# How to color the same contour line with different colors according y value

Here is an example:

ContourPlot[Sin[y - x^2] == 0, {x, -1, 1}, {y, -10, 10}] Because all these separate lines come from the same contour line Sin[y - x^2] == 0, ColorFunction color the contour lines as the same color. This is the correct behavior for most contour plots. However, for this example, color the same contour line with different color make sense. How can I do it in Mathematica?

## Update

Let's make this question even more silly, because I actually have a figure must be draw part by part. Consider following code:

Show[{ContourPlot[Sin[y - x^2] == 0, {x, -2, 0}, {y, -10, 10}],
ContourPlot[Sin[-y - x^2] == 0, {x, 0, }, {y, -10, 10}]},
PlotRange -> All] The question is the same, how to color the lines with different colors?

• Related: (70102) – Mr.Wizard Jul 1 '15 at 20:24

## 5 Answers

If it is acceptable to order the lines by the y value of the first point in each contour we can use a modification of Pickett's method:

plot = Show[{ContourPlot[Sin[y - x^2] == 0, {x, -1, 0}, {y, -10, 10}],
ContourPlot[Sin[-y - x^2] == 0, {x, 0, 1}, {y, -10, 10}]}, PlotRange -> All];

cols = {Red, Black, Blue, Orange, Green, Pink, Brown};

Normal[plot] /. {a___, l : Longest[Line[_] ..], b___} :>
{a, Riffle[cols, {l} ~SortBy~ Extract[{1, 1, 2}] ], b} Or using xslittlegrass's restylePlot2 as the base method:

restyleWithSort[p_, op : OptionsPattern[ListLinePlot]] :=
ListLinePlot[Cases[Normal@p, Line[x__] :> x, ∞] ~SortBy~ Extract[{1, 2}],
op, Options[p]]

Show[restyleWithSort /@ {
ContourPlot[Sin[y - x^2] == 0, {x, -1, 0}, {y, -10, 10}],
ContourPlot[Sin[-y - x^2] == 0, {x, 0, 1}, {y, -10, 10}]
},
PlotRange -> All
]

• +1, using Normal to flatten out GraphicsComplex is new to me. – C. E. Jun 19 '15 at 4:05
• Change the x range to (-2,2), a continuous line will be colored to two different colors. Because, the lowest segment only appear in the left side. – Kattern Jun 19 '15 at 4:33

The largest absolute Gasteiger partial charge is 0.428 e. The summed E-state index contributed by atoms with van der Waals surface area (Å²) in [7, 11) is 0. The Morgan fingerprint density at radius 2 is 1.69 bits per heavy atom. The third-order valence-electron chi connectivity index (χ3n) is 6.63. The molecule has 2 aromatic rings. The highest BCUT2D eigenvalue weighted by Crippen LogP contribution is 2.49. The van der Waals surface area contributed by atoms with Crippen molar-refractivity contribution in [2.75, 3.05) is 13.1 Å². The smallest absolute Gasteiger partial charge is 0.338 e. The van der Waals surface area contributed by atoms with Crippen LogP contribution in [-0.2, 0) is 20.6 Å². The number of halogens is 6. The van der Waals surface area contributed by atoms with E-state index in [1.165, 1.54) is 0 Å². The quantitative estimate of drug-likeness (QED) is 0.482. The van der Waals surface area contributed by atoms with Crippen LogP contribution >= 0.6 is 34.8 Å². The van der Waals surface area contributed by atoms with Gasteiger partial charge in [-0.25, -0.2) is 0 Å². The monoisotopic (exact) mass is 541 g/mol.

• @Kattern I anticipated such problems which is why I specifically wrote "If it is acceptable." This is a puzzle I haven't faced before (that I can recall) and I don't have a nice solution for it. Sorry. :-/ – Mr.Wizard Jun 19 '15 at 6:01
• @Mr.Wizard it is all right. You have already helped a lot. I can manage the special cases using Inkscape. Only 10% of the figures have the problem, it is about 10 figures. It is not hard to adjust them by hand. Thanks in advance! – Kattern Jun 19 '15 at 6:17
• @Kattern Do you know that you can edit line colors from within Mathematica as well? Perhaps I should have included that in my answer but I assumed you were looking for a programmatic solution. – Mr.Wizard Jun 19 '15 at 6:19

You can manipulate the expression manually:

plot = ContourPlot[
Sin[y - x^2] == 0, {x, -1, 1}, {y, -10, 10}
];

plot /. {a___, l : Longest[Line[_] ..], b___} :>
{a, Riffle[Array[ColorData, Length@{l}], {l}], b} In order to find the pattern it helps to look at plot // FullForm. ColorData is the list of default colors for Mathematica 10. Here is another answer I wrote two days ago, which also shows how this technique can be used.

• I will check the answer later. It seems I cannot get control of the color used in the lines, like Black for the lowest line, Red for the second. – Kattern Jun 19 '15 at 3:36